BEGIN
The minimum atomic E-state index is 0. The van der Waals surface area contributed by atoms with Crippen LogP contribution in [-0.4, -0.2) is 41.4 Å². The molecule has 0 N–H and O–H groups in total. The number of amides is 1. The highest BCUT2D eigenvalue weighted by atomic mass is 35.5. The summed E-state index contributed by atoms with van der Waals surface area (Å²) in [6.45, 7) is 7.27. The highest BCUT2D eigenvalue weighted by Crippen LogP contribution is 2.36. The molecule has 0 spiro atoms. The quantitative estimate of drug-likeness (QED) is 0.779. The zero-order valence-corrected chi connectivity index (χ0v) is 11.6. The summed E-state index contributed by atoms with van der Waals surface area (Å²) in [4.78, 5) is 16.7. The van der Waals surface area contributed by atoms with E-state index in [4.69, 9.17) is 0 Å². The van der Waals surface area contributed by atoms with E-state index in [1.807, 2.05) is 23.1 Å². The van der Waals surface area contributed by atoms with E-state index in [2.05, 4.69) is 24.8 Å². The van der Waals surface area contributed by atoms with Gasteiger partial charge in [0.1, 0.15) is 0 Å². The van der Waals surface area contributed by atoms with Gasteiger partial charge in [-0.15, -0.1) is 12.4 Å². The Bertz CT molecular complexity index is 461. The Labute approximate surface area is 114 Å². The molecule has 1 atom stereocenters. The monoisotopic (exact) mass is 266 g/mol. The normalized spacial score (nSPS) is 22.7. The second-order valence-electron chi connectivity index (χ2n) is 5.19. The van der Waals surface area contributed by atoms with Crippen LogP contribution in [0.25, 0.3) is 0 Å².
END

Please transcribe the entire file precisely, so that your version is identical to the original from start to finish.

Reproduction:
The minimum atomic E-state index is 0. The van der Waals surface area contributed by atoms with Crippen LogP contribution in [-0.4, -0.2) is 41.4 Å². The molecule has 0 N–H and O–H groups in total. The number of amides is 1. The highest BCUT2D eigenvalue weighted by atomic mass is 35.5. The summed E-state index contributed by atoms with van der Waals surface area (Å²) in [6.45, 7) is 7.27. The highest BCUT2D eigenvalue weighted by Crippen LogP contribution is 2.36. The molecule has 0 spiro atoms. The quantitative estimate of drug-likeness (QED) is 0.779. The zero-order valence-corrected chi connectivity index (χ0v) is 11.6. The summed E-state index contributed by atoms with van der Waals surface area (Å²) in [4.78, 5) is 16.7. The van der Waals surface area contributed by atoms with E-state index in [4.69, 9.17) is 0 Å². The van der Waals surface area contributed by atoms with E-state index in [1.807, 2.05) is 23.1 Å². The van der Waals surface area contributed by atoms with E-state index in [2.05, 4.69) is 24.8 Å². The van der Waals surface area contributed by atoms with Gasteiger partial charge in [0.1, 0.15) is 0 Å². The van der Waals surface area contributed by atoms with Gasteiger partial charge in [-0.15, -0.1) is 12.4 Å². The Bertz CT molecular complexity index is 461. The Labute approximate surface area is 114 Å². The molecule has 1 atom stereocenters. The monoisotopic (exact) mass is 266 g/mol. The normalized spacial score (nSPS) is 22.7. The second-order valence-electron chi connectivity index (χ2n) is 5.19. The van der Waals surface area contributed by atoms with Crippen LogP contribution in [0.25, 0.3) is 0 Å².